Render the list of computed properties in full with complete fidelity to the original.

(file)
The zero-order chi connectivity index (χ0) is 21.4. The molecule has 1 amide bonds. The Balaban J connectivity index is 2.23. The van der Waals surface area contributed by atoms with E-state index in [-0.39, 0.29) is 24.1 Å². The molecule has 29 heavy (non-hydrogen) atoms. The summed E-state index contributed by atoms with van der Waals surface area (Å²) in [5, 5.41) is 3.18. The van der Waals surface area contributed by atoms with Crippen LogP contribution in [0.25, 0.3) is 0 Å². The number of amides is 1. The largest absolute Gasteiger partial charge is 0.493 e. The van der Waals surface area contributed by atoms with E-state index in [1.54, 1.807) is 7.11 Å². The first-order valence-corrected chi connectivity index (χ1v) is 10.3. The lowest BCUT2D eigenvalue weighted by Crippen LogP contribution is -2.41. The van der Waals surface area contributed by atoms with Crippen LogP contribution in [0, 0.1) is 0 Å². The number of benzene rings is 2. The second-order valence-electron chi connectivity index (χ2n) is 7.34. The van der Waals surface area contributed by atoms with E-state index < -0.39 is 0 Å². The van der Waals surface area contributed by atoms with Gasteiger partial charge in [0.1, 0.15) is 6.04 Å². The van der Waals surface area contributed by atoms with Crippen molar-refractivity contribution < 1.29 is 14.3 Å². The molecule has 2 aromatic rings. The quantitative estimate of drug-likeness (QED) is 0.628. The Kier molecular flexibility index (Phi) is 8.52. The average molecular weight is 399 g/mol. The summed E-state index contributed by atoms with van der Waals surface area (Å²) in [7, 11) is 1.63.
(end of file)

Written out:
The zero-order chi connectivity index (χ0) is 21.4. The molecule has 1 amide bonds. The Balaban J connectivity index is 2.23. The van der Waals surface area contributed by atoms with E-state index in [-0.39, 0.29) is 24.1 Å². The molecule has 29 heavy (non-hydrogen) atoms. The summed E-state index contributed by atoms with van der Waals surface area (Å²) in [5, 5.41) is 3.18. The van der Waals surface area contributed by atoms with Crippen LogP contribution in [0.25, 0.3) is 0 Å². The number of amides is 1. The largest absolute Gasteiger partial charge is 0.493 e. The van der Waals surface area contributed by atoms with E-state index in [1.54, 1.807) is 7.11 Å². The first-order valence-corrected chi connectivity index (χ1v) is 10.3. The lowest BCUT2D eigenvalue weighted by Crippen LogP contribution is -2.41. The van der Waals surface area contributed by atoms with Crippen LogP contribution in [0, 0.1) is 0 Å². The number of benzene rings is 2. The second-order valence-electron chi connectivity index (χ2n) is 7.34. The van der Waals surface area contributed by atoms with E-state index < -0.39 is 0 Å². The van der Waals surface area contributed by atoms with Gasteiger partial charge in [0.1, 0.15) is 6.04 Å². The van der Waals surface area contributed by atoms with Crippen molar-refractivity contribution < 1.29 is 14.3 Å². The molecule has 2 aromatic rings. The quantitative estimate of drug-likeness (QED) is 0.628. The Kier molecular flexibility index (Phi) is 8.52. The average molecular weight is 399 g/mol. The summed E-state index contributed by atoms with van der Waals surface area (Å²) in [7, 11) is 1.63.